Newhouse MVJ 2017

Growing Empire

A dirt road veers off of Rippleton Road in Cazenovia, New York, and passes a garden of hop vines wrapped around and climbing up ropes. The road continues and leads to a sunny, wooden building with tall reflecting windows showcasing a brewery within a restaurant. Inside are juicy, beefy burgers and fresh home-grown salads served family-style at tables. Glistening glasses with different shades of golden brown beer are on the bar in front of several men and women. It’s the Empire Brewery Company.

Empire Brewery grows many of its own ingredients. Barley, wheat and rye are some of the crops grown for beer production, and they also serve as cover crops in some areas which improve the quality of the soil and prevent weeds according to Jason Eaton, Empire’s farmer.

Whatever the company does not grow but needs, it buys from local farmers within the New York state. By doing this, BUY LOCAL is a philosophy Empire has adapted.

“Going local does not mean walling off the outside world. It means nurturing locally owned businesses which use local resources sustainably, employ local workers at decent wages and serve primarily local consumers. It means becoming more self-sufficient and less dependent on imports. Control moves from the boardrooms of distant corporations and back into the community where it belongs,” according to Michael Shuman, author of Going Local.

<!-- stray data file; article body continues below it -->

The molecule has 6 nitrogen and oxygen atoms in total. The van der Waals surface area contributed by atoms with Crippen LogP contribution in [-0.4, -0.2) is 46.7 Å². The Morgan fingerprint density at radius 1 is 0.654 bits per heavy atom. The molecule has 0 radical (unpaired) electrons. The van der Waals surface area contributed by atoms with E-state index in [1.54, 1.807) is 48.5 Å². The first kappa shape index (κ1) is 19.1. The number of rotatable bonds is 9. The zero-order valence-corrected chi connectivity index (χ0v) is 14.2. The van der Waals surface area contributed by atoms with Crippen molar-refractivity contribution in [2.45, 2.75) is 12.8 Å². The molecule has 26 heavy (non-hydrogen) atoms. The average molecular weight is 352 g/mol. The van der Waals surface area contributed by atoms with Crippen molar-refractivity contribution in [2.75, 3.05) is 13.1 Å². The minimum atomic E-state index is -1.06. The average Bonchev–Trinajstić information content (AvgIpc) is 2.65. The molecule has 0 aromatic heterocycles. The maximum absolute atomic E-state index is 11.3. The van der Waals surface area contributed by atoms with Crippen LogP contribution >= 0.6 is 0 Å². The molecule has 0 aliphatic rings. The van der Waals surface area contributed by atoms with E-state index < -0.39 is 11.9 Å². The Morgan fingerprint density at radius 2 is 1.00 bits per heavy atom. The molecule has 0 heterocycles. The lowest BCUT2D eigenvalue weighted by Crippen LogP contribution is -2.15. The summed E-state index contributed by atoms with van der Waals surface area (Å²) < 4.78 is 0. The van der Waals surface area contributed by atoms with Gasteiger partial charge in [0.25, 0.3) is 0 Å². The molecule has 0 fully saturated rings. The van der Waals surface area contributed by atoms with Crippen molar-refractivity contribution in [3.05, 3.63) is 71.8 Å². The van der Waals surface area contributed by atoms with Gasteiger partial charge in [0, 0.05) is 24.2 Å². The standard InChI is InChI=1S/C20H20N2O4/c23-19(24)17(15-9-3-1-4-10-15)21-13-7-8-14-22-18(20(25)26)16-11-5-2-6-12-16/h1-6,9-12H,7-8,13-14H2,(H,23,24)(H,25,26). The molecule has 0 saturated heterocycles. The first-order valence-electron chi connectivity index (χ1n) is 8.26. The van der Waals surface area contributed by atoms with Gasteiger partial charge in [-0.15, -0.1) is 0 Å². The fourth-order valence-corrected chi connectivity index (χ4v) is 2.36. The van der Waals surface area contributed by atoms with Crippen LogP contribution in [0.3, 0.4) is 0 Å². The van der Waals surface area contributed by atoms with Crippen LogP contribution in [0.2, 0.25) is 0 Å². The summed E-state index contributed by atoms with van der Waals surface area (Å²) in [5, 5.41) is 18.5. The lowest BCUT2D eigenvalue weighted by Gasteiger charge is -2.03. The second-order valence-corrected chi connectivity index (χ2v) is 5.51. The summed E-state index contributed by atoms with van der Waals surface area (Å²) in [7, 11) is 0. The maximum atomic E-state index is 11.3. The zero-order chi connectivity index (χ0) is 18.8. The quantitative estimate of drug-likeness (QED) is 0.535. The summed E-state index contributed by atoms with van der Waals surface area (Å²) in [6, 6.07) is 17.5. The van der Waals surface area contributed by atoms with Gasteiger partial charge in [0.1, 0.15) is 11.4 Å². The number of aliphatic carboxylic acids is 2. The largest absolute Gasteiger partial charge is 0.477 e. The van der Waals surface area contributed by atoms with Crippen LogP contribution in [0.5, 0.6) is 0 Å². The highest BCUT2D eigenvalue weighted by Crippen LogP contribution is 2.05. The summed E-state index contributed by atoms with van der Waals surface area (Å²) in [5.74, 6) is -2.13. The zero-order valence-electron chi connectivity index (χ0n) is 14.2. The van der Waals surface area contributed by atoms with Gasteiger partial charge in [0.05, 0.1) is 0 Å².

The transportation of ingredients is reduced by buying within the same state, which not only helps the company receive goods faster, but by also reducing environmental pollution. Transportations harmful effects such as air quality, noise, water and soil quality, not only affect our surroundings, but also our health.

Another positive outcome Empire has on the environment is the reduction of waste from their brewing process. After milling and mashing grain for beer production, Empire gives the spent grain to neighboring Meadows Farm where it is mixed with hay to feed cows. “We reuse the grain from the beer to feed cows,” Michael Hollenberger said.

“It’s really neat in the fact that their waste product comes to our animals and is an unbelievable feed product to produce the beef that goes back for sale in the restaurant where the beer is made…it’s a complete cycle,” Todd Avery, the farm manager at Meadows Farm said.

According to Empire’s webpage, this process essentially defines Empire’s philosophy phrase, “Eat where you live and we grow beer.”


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